Type of publication:
*Venkatasami, M ; *Harrison, K
Oral Surgery, Oral Medicine, Oral Pathology & Oral Radiology; Jul 2021; vol. 132 (no. 1)
Background: Osteosarcoma is the most common primary bone tumor, with 10% of cases affecting the head and neck. Demographics of head and neck osteosarcoma are different from those elsewhere in the musculoskeletal system. Prognosis is strongly dependent on negative resection margins with the use of neoadjuvant chemoradiotherapy in select cases.
Description: We present a case of a 58-year-old male nonsmoker patient who presented with a lump in his left upper jaw. Clinical examination revealed an exophytic mass in the upper left tuberosity of the maxilla suspicious for squamous cell carcinoma with no associated lymphadenopathy.
Findings: Radiological investigations revealed a metabolically active left maxillary lesion with destruction of the maxillary sinus. Histologic examination of a superficial biopsy initially suggested a proliferative fibro-osseous lesion; however, a second deeper biopsy was diagnostic of osteosarcoma, and the patient was referred to a sarcoma center. Immunohistochemistry showed AE1/AE3 and CK(MNF.116) positivity in occasional cells with a Ki67 proliferation index of 60%. This was diagnostic of grade 2-3 osteosarcoma. Multidisciplinary management of the patient included neoadjuvant chemotherapy and total maxillectomy and dental prosthetic rehabilitation. The patient is still under follow-up.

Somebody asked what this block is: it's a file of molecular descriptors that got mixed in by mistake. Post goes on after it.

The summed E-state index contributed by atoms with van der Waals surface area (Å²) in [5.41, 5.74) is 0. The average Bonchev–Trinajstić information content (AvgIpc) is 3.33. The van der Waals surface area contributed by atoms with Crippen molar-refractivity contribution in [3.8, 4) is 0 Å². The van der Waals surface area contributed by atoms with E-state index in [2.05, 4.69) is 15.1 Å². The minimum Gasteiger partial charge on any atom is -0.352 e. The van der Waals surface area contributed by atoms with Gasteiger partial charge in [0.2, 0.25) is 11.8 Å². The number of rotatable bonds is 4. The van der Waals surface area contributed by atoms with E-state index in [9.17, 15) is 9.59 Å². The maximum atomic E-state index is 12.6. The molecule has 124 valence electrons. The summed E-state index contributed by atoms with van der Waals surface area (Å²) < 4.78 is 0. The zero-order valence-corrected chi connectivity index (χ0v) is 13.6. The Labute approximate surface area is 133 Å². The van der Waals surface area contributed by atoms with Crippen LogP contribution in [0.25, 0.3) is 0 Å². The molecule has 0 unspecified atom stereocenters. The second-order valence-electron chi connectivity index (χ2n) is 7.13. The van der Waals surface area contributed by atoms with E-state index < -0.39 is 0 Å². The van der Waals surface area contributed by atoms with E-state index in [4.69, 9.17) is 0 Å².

Conclusions: This case of primary osteosarcoma of the maxilla is rare and scarcely reported in the literature. Clinical differential diagnoses include squamous cell carcinoma, and histologic differential diagnosis includes fibro-osseous proliferative lesions in undersampled cases. It is important to consider osteosarcoma in destructive lesions, as it requires prompt and early specialist intervention to maximize the chances of negative surgical margins, which is the mainstay of treatment for this disease for prognosis.